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Harringay, Haringey - So Good they Spelt it Twice!

This weekend I made HoL's latest local history acquisition with the purchase of a set of photos showing the exterior and interior of Northumberland House.

For those who aren't familiar with Northumberland House, it was built as a private mental hospital in about 1830 on the bank of the New River by Green Lanes, opposite Finsbury Park. 

It's most famous patient (that I've yet discovered) was T.S. Eliot's first wife, Vivienne Haigh-Wood. It's a sad story. Read more here.

The hospital closed after the Second World. War and the property was demolished in 1955 to make way for the Rowley Gardens estate. HoL Members Ken Hanson and Roy both recall it being a great playground for local children during the fifties.

The photos are in an album which I'm assuming was an Edwardian marketing brochure. Richard Ayres from whom I bought the album told me that he had two relatives working at the hospital in the late nineteenth / early twentieth century. Richard told me:

Emma Matilda Jordan (my grandmother) was matron there and her sister Lucy Annie Jordan was head nurse. They both appear on the 1901 census for Northumberland House and I assume they both resided there, although I don't know for sure. Whether they are on the staff photo is also unknown since there are no names ~ alas!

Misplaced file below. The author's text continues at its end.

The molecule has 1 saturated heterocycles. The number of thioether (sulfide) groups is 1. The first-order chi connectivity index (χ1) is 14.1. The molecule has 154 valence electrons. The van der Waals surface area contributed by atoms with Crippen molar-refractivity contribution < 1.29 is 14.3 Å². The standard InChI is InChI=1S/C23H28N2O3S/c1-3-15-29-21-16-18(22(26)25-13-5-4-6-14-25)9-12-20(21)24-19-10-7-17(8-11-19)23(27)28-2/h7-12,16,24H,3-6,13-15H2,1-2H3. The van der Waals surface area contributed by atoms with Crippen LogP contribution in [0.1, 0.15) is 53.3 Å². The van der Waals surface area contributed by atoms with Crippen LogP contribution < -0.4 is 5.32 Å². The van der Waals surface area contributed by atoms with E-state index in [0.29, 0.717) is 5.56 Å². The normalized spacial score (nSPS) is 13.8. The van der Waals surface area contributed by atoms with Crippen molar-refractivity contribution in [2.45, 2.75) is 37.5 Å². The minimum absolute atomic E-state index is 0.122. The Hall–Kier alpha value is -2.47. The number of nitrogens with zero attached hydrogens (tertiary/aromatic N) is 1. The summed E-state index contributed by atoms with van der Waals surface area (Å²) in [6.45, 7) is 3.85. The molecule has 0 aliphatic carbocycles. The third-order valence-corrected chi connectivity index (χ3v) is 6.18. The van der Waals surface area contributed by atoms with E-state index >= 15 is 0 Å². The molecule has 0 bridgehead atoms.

I apologise for the image versions reproduced below. But, unwatermarked high resolution versions are available if needed.  

On this photo, looking through the gateway, you can just see the path leading up the hill from Green Lanes into Finsbury Park. This path is still there today and firmly locates the position of the gateway

 

This terrace of houses, numbers 342-354 Green Lanes stood to the north of the Finsbury pub. 344 to 352 were used as part of the hospital, probably for staff accommodation. The houses were demolished along with the hospital in the 1950s. The neighbouring houses at numbers 338-342 which were not connected with the hospital were demolished at the same time. See another photo showing the view up the hill towards this terrace here.

 

Tags for Forum Posts: manor house, manor house / woodberry down, new river, northumberland house

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Replies to This Discussion